Seven Socials to Go

This year’s Mobile World Congress (MWC) in Barcelona — the most expansive wireless telecom show in the world — highlighted the impact social computing and entertainment is making in wireless. I attended, and concluded that while WOM marketers and PR pros may be inclined to dismiss mobile marketing as a holy grail that’s never been achieved, they’d be wise to keep close tabs.

SceneoftheCrime


Social networks for mobile are coming fast and heavy. These networks compete with m.facebook.com and m.myspace.com with unique, region-specific and/or geographically-enabled specific solutions. A flurry of networks are launching, and some are succeeding.That means marketers will need to get ready for mobile social marketing. Here’s a look at the seven that most impressed me.

1) itsmy.com had perhaps the most subscribers of the many upstart mobile social networks, coming in at 2.1 million subscribers. Members can engage in communities, microsites, mobile video and picture blogs, homepages, flirt functions, ring tones and much more.

Driven by ads, itsmy.com is mature compared to most mobile social networks. It’s very robust, with 60 percent of subscribers in the U.S., 20 percent in the UK, another 10 percent in the EU with a smattering around the world. Some potential for itsmy.com includes a more localized version of myCity, adding GPS functionality for by the block searching, friend finding, and security applications.

2) Perhaps the most interesting of the mobile social networks is Zyb. Self described as a “social phonebook,” this network reinvents the way users engage their phones. Results have been strong with 230,000 users attracted by word of mouth in more than 40 countries.

Zyb started out as a back-up service for mobile phone address books, but has evolved to become a Plaxo on steroids. The contact manager offers complete updates on your handset, and maps all of your contacts social capabilities, listing their various online portals such as Twitter, WordPress, Facebook, Flickr, etc. RSS-feeds create a lifestream from these applications, too, allowing contacts to view a person’s latest developments.

Privacy is protected through contacts identifying which pieces of data will be accessible by friend networks. In the third quarter, Zyb expects to launch GPS enabled search, allowing users to know where their friends contacts can be found in proximity of a users handset. Zyb has not done as well in the United States due to carrier control of network content, and phone synchronization.

3) Location-based mobile social network gypsii is picking up momentum with somewhere between 500,000 ad 700,000 subscribers. The company expects to reach 1 million in short order using community based approaches in Facebook, Digg, Hi5 and mySpace. gypsii’s strategy is to fine verticals with in the larger consumer market, such as sports fans, artists, and private label social networks for content providers. A very serious location play with lots of robust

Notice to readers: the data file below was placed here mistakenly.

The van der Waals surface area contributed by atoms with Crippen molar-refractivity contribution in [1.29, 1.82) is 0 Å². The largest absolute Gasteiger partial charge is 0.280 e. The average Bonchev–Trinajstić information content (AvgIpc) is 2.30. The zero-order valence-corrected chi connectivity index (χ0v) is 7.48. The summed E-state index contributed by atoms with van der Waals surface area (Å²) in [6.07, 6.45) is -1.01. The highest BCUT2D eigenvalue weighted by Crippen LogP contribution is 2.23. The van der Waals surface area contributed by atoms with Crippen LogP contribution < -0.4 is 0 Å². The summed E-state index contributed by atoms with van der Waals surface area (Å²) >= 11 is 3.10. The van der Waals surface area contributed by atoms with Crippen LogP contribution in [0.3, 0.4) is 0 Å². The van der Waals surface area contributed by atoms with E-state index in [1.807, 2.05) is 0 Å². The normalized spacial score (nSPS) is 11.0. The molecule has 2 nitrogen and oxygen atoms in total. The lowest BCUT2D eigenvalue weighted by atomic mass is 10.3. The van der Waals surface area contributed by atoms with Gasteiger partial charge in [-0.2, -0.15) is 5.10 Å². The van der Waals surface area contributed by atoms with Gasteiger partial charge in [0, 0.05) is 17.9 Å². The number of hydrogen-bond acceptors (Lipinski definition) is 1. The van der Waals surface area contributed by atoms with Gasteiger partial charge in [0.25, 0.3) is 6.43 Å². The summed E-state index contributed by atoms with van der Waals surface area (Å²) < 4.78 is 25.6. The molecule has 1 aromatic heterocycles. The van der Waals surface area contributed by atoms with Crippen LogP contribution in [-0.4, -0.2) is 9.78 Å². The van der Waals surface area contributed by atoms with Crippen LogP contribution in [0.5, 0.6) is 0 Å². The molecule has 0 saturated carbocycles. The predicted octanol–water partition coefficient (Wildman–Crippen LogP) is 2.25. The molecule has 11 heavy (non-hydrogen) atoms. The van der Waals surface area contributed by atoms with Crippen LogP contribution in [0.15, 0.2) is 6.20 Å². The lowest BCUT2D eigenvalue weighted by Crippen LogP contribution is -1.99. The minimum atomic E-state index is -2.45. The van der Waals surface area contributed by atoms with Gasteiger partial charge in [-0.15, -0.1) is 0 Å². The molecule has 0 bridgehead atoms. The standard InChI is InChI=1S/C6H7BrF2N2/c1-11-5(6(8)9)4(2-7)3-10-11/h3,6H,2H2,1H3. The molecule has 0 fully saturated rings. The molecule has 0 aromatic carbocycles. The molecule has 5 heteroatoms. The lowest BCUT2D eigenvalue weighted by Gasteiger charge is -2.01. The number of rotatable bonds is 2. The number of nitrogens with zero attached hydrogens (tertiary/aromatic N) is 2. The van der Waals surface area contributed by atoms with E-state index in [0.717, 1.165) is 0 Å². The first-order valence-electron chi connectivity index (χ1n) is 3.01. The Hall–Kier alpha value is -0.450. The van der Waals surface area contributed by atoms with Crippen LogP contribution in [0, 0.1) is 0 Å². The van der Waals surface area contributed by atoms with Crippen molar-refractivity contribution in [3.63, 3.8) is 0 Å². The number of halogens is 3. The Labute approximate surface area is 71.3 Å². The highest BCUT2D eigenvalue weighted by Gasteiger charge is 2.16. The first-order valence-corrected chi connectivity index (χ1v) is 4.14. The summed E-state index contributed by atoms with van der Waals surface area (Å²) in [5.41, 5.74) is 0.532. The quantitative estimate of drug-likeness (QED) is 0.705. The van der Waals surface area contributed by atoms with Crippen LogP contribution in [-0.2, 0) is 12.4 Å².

4) Nokia’s mosh is a great social network, but one that’s completely user generated, allowing its users to add and develop everything from screen savers and ring tones to widgets and applications. This is really Dell’s Idea Storm taken to another step. The mobile phone manufacturer does not edit or license content, instead just seeking to foster a development environment for its rabid fan base. The result? More than 200,000 users, 80 percent of which access Mosh through their phones.

5) Symbian OS-only social network locatik.com was in beta and would not disclose its subscriber-base. Robust use of GPS chips and cell finder tech. provides great friend finder applications, and the ability to generate social activity on the street level. There are no plans to expand to Windows, Blackberry or another OS, and the company does not plan to leverage GPS for additional functionality.

6) Don’t think IMing offers a social network? Think again. eBuddy claims 60 million users (most of which are on carrier-branded platforms) of its general IM solution that ports into various existing interfaces like Yahoo! and AOL. Next up for eBuddy? Location, allowing users to leverage GPS capability and sort their IM contacts by closest proximity. if eBuddy extends functionality it could be a various dangerous social play.

7) POK is currently launching its beta in Spain. It’s very early to tell, but POK wants to be like itsmy.com, though simpler and more robust. It’s already got a corporate partner in Spain, and is actively seeking more partners to accelerate its acceptance in global markets. Techcrunch was supposedly interested in reporting on POK at the event.

Best of the Rest

Yahoo! Go offered a mobile package, which was basically an aggregation of mobile mySpace, downloadable widgets, local search and navigation. But make no bones about it, this package was complete and tailored towards carriers looking to define portals on handsets. AOL’s was similar minus a Facebook or mySpace component.

OZ is another IM player that works with carriers to port between IM networks. Unfortunately, OZ does not see itself adding more social functionality at this point, and may remain a pure play.

2 Replies to “Seven Socials to Go”

  1. I think that until we have viable options for push notification, mobile social networking will remain the over-hyped, over-estimated, spam-infested place that it currently is. Worryingly, network operators seem to be offering free access to sites run by key service providers, stifling competition before it even gets off the ground.

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